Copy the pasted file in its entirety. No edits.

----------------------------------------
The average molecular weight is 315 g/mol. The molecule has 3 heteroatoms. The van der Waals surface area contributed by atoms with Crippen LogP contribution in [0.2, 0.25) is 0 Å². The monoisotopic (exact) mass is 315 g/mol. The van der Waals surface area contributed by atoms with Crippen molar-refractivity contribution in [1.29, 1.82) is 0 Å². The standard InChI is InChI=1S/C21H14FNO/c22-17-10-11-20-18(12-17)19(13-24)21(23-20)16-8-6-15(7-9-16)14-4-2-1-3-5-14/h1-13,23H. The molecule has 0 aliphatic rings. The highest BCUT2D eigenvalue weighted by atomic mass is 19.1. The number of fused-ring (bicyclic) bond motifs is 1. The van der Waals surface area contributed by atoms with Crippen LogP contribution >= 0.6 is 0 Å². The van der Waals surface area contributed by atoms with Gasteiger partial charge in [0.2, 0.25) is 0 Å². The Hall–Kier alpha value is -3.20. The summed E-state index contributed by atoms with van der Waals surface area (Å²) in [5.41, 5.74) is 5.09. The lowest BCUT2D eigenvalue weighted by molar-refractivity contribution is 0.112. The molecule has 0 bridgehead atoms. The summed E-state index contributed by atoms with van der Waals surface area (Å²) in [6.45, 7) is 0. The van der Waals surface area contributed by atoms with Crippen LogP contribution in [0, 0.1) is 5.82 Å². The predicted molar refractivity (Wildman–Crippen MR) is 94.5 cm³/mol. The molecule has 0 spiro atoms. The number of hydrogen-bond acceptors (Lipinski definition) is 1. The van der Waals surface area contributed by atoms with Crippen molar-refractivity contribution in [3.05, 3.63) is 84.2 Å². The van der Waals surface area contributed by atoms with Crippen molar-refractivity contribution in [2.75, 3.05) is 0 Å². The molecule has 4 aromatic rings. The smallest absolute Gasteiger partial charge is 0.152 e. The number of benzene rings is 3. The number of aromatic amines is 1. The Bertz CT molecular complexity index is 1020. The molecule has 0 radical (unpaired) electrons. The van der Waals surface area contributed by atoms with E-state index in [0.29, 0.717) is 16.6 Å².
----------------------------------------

The average molecular weight is 315 g/mol. The molecule has 3 heteroatoms. The van der Waals surface area contributed by atoms with Crippen LogP contribution in [0.2, 0.25) is 0 Å². The monoisotopic (exact) mass is 315 g/mol. The van der Waals surface area contributed by atoms with Crippen molar-refractivity contribution in [1.29, 1.82) is 0 Å². The standard InChI is InChI=1S/C21H14FNO/c22-17-10-11-20-18(12-17)19(13-24)21(23-20)16-8-6-15(7-9-16)14-4-2-1-3-5-14/h1-13,23H. The molecule has 0 aliphatic rings. The highest BCUT2D eigenvalue weighted by atomic mass is 19.1. The number of fused-ring (bicyclic) bond motifs is 1. The van der Waals surface area contributed by atoms with Crippen LogP contribution >= 0.6 is 0 Å². The van der Waals surface area contributed by atoms with Gasteiger partial charge in [0.2, 0.25) is 0 Å². The Hall–Kier alpha value is -3.20. The summed E-state index contributed by atoms with van der Waals surface area (Å²) in [5.41, 5.74) is 5.09. The lowest BCUT2D eigenvalue weighted by molar-refractivity contribution is 0.112. The molecule has 0 bridgehead atoms. The summed E-state index contributed by atoms with van der Waals surface area (Å²) in [6.45, 7) is 0. The van der Waals surface area contributed by atoms with Crippen LogP contribution in [0, 0.1) is 5.82 Å². The predicted molar refractivity (Wildman–Crippen MR) is 94.5 cm³/mol. The molecule has 0 spiro atoms. The number of hydrogen-bond acceptors (Lipinski definition) is 1. The van der Waals surface area contributed by atoms with Crippen molar-refractivity contribution in [3.05, 3.63) is 84.2 Å². The van der Waals surface area contributed by atoms with Crippen molar-refractivity contribution in [2.75, 3.05) is 0 Å². The molecule has 4 aromatic rings. The smallest absolute Gasteiger partial charge is 0.152 e. The number of benzene rings is 3. The number of aromatic amines is 1. The Bertz CT molecular complexity index is 1020. The molecule has 0 radical (unpaired) electrons. The van der Waals surface area contributed by atoms with E-state index in [0.29, 0.717) is 16.6 Å².